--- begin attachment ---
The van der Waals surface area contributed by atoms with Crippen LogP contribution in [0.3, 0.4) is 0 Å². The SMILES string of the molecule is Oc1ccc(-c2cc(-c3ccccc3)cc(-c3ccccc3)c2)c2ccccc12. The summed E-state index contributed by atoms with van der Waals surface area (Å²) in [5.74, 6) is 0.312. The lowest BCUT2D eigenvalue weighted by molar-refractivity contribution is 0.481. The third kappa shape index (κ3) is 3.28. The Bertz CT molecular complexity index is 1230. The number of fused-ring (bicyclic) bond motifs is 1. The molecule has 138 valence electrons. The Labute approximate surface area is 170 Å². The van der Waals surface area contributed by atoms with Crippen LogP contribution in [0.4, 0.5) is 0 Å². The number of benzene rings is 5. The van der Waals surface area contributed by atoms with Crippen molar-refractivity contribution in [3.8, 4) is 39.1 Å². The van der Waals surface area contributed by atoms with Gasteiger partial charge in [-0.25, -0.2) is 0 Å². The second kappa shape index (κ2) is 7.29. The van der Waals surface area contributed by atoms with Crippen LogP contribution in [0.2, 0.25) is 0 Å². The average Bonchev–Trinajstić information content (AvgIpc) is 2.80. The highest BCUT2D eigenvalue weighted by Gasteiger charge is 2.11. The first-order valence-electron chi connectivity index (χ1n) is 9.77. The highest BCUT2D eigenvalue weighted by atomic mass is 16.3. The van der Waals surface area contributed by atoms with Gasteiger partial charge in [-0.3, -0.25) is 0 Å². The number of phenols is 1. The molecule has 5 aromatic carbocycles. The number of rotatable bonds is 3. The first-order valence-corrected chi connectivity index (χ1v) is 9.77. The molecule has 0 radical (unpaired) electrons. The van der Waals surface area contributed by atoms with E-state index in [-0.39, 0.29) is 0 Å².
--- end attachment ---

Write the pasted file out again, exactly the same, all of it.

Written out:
The van der Waals surface area contributed by atoms with Crippen LogP contribution in [0.3, 0.4) is 0 Å². The SMILES string of the molecule is Oc1ccc(-c2cc(-c3ccccc3)cc(-c3ccccc3)c2)c2ccccc12. The summed E-state index contributed by atoms with van der Waals surface area (Å²) in [5.74, 6) is 0.312. The lowest BCUT2D eigenvalue weighted by molar-refractivity contribution is 0.481. The third kappa shape index (κ3) is 3.28. The Bertz CT molecular complexity index is 1230. The number of fused-ring (bicyclic) bond motifs is 1. The molecule has 138 valence electrons. The Labute approximate surface area is 170 Å². The van der Waals surface area contributed by atoms with Crippen LogP contribution in [0.4, 0.5) is 0 Å². The number of benzene rings is 5. The van der Waals surface area contributed by atoms with Crippen molar-refractivity contribution in [3.8, 4) is 39.1 Å². The van der Waals surface area contributed by atoms with Gasteiger partial charge in [-0.25, -0.2) is 0 Å². The second kappa shape index (κ2) is 7.29. The van der Waals surface area contributed by atoms with Crippen LogP contribution in [0.2, 0.25) is 0 Å². The average Bonchev–Trinajstić information content (AvgIpc) is 2.80. The highest BCUT2D eigenvalue weighted by Gasteiger charge is 2.11. The first-order valence-electron chi connectivity index (χ1n) is 9.77. The highest BCUT2D eigenvalue weighted by atomic mass is 16.3. The van der Waals surface area contributed by atoms with Gasteiger partial charge in [-0.3, -0.25) is 0 Å². The number of phenols is 1. The molecule has 5 aromatic carbocycles. The number of rotatable bonds is 3. The first-order valence-corrected chi connectivity index (χ1v) is 9.77. The molecule has 0 radical (unpaired) electrons. The van der Waals surface area contributed by atoms with E-state index in [-0.39, 0.29) is 0 Å².